Murmurs: 3rd Congressional District Race Heats Up

In other news: La Mota vacates longtime processing facility.

3RD CONGRESSIONAL DISTRICT RACE HEATS UP: State Rep. Maxine Dexter (D-Portland) officially entered the race to succeed U.S. Rep. Earl Blumenauer (D-Ore.) on Dec. 5, which also happened to be Dexter’s 51st birthday. A Kaiser Permanente pulmonologist and chair of the House Committee on Housing and Homelessness now in her second term, Dexter will compete with Gresham City Councilor Eddy Morales and former Multnomah County Commissioner Susheela Jayapal to succeed Blumenauer, who will retire after 14 terms. Also on Dec. 5, the website Jewish Insider published an article speculating that pro-Israel political action committees could spend heavily to defeat Jayapal, who, like her sister, U.S. Rep. Pramila Jayapal (D-Wash.), has been less supportive of Israel than the lobby would like. A recent flashpoint: Jayapal’s refusal to sign a Multnomah County Board of Commissioners statement strongly condemning Hamas and supporting Israel in the wake of Hamas’ Oct. 7 attack. Instead, she issued her own statement condemning “Hamas’ appalling terror attack on Israel.” Jayapal told Jewish Insider she’s doing her best to navigate a complicated situation, explaining, “my views then and now are largely shaped by my conversations with Jewish community members in Multnomah County.”

RENE GONZALEZ WILL VIE FOR MAYOR: City Commissioner Rene Gonzalez will announce his bid this week to become Portland’s next mayor, according to three sources familiar with his plans. He joins fellow commissioner Mingus Mapps, who announced this fall his intention to run. Meanwhile, on Dec. 4, Commissioner Dan Ryan announced he would not seek the mayoral seat, though he alluded to running for another elected office. (Mayor Ted Wheeler is not running for reelection.) All expectant eyes now fall on Commissioner Carmen Rubio, who is rumored to be strongly considering a mayoral run. Rubio, the most progressive member of the current City Council, has curried favor with the business community in recent months with her efforts to fix the city’s construction permitting process.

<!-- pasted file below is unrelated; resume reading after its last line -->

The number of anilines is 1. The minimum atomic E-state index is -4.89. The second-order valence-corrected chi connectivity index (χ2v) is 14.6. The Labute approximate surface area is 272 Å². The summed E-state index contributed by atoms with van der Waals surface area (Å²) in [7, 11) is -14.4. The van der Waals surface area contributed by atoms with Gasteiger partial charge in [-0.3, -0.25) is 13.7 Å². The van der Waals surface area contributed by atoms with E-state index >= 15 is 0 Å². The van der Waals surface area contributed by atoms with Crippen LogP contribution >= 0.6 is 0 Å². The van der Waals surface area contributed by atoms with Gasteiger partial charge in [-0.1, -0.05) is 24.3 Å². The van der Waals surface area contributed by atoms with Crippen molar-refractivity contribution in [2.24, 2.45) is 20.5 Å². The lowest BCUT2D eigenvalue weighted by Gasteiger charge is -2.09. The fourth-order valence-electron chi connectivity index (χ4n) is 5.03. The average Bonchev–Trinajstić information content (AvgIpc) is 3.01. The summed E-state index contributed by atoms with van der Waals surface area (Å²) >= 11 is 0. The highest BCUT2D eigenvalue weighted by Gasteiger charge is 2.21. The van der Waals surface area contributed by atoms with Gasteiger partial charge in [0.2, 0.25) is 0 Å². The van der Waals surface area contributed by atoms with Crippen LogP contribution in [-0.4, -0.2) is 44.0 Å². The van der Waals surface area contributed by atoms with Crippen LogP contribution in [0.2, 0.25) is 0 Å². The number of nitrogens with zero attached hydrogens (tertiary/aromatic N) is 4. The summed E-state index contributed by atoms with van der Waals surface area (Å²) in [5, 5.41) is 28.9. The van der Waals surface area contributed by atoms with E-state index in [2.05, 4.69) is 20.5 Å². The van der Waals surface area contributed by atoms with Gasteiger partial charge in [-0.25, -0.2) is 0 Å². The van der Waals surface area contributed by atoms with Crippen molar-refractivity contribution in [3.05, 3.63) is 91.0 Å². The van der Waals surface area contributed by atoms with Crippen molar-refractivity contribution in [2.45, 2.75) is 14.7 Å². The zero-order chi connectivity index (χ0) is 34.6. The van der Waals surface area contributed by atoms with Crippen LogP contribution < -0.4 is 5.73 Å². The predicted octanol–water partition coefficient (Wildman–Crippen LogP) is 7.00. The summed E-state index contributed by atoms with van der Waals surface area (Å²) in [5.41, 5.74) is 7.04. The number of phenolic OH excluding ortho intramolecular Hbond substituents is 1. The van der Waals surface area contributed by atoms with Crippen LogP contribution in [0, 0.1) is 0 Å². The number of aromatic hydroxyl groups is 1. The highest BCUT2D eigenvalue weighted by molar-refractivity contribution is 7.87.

LA MOTA VACATES LONGTIME PROCESSING FACILITY: Cannabis chain La Mota continues to falter in Oregon, recently shutting down one of its newest Portland stores and vacating the facility where it processed most of its dabs, vapes and extracts. La Mota’s lease at the 10,000-square-foot warehouse in Northeast Portland, where it created most of its products, expired last summer; at the end of November, according to the landlord, La Mota left the building and removed all its extraction equipment. By now you know La Mota’s story: Its founders, Aaron Mitchell and Rosa Cazares, became prominent Democratic donors in Oregon in recent years, piled up tax liens and lawsuits, and hired Oregon Secretary of State Shemia Fagan for a consulting job—until a WW report of her moonlighting forced her resignation. It’s unclear whether Mitchell and Cazares have found a new processing facility; associates say they aren’t sure of the couple’s whereabouts. The departure is likely to be a significant blow to the company and its various product brands, including Nuggies, Caked and Dab Society. Without an extraction facility, those products are impossible to make. Meanwhile, Nuggies, a dispensary the couple opened just this spring in Northeast Portland’s Cully neighborhood, recently shut down.